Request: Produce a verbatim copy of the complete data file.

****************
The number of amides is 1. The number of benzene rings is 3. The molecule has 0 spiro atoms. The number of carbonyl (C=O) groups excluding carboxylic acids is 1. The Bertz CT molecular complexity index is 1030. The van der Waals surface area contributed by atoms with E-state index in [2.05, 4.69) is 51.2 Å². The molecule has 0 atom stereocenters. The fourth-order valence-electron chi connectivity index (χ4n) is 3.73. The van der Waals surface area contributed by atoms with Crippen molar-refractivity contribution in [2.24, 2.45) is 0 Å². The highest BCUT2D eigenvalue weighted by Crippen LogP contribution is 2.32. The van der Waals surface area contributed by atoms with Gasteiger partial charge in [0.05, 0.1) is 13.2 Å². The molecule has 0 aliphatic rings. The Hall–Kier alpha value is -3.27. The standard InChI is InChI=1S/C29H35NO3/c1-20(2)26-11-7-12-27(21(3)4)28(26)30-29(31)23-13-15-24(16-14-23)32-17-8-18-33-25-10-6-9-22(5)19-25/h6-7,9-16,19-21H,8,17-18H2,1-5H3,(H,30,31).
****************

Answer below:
The number of amides is 1. The number of benzene rings is 3. The molecule has 0 spiro atoms. The number of carbonyl (C=O) groups excluding carboxylic acids is 1. The Bertz CT molecular complexity index is 1030. The van der Waals surface area contributed by atoms with E-state index in [2.05, 4.69) is 51.2 Å². The molecule has 0 atom stereocenters. The fourth-order valence-electron chi connectivity index (χ4n) is 3.73. The van der Waals surface area contributed by atoms with Crippen molar-refractivity contribution in [2.24, 2.45) is 0 Å². The highest BCUT2D eigenvalue weighted by Crippen LogP contribution is 2.32. The van der Waals surface area contributed by atoms with Gasteiger partial charge in [0.05, 0.1) is 13.2 Å². The molecule has 0 aliphatic rings. The Hall–Kier alpha value is -3.27. The standard InChI is InChI=1S/C29H35NO3/c1-20(2)26-11-7-12-27(21(3)4)28(26)30-29(31)23-13-15-24(16-14-23)32-17-8-18-33-25-10-6-9-22(5)19-25/h6-7,9-16,19-21H,8,17-18H2,1-5H3,(H,30,31).